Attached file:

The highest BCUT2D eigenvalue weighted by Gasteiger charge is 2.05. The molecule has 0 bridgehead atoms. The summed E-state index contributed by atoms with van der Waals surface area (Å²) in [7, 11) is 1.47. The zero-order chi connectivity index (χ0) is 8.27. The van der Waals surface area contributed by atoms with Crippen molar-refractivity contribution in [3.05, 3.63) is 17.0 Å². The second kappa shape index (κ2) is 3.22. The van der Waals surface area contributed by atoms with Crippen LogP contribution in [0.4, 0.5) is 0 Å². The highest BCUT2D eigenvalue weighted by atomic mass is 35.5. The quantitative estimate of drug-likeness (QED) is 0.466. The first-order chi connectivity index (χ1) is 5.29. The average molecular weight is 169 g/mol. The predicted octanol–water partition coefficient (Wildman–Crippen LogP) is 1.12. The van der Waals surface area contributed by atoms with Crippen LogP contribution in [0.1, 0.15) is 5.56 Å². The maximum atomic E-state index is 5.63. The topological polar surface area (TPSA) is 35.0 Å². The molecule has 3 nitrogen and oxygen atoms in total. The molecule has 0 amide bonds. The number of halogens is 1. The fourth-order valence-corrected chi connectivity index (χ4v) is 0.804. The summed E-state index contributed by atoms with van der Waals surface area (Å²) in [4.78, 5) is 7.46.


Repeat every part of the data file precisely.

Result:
The highest BCUT2D eigenvalue weighted by Gasteiger charge is 2.05. The molecule has 0 bridgehead atoms. The summed E-state index contributed by atoms with van der Waals surface area (Å²) in [7, 11) is 1.47. The zero-order chi connectivity index (χ0) is 8.27. The van der Waals surface area contributed by atoms with Crippen molar-refractivity contribution in [3.05, 3.63) is 17.0 Å². The second kappa shape index (κ2) is 3.22. The van der Waals surface area contributed by atoms with Crippen LogP contribution in [0.4, 0.5) is 0 Å². The highest BCUT2D eigenvalue weighted by atomic mass is 35.5. The quantitative estimate of drug-likeness (QED) is 0.466. The first-order chi connectivity index (χ1) is 5.29. The average molecular weight is 169 g/mol. The predicted octanol–water partition coefficient (Wildman–Crippen LogP) is 1.12. The van der Waals surface area contributed by atoms with Crippen LogP contribution in [0.1, 0.15) is 5.56 Å². The maximum atomic E-state index is 5.63. The topological polar surface area (TPSA) is 35.0 Å². The molecule has 3 nitrogen and oxygen atoms in total. The molecule has 0 amide bonds. The number of halogens is 1. The fourth-order valence-corrected chi connectivity index (χ4v) is 0.804. The summed E-state index contributed by atoms with van der Waals surface area (Å²) in [4.78, 5) is 7.46.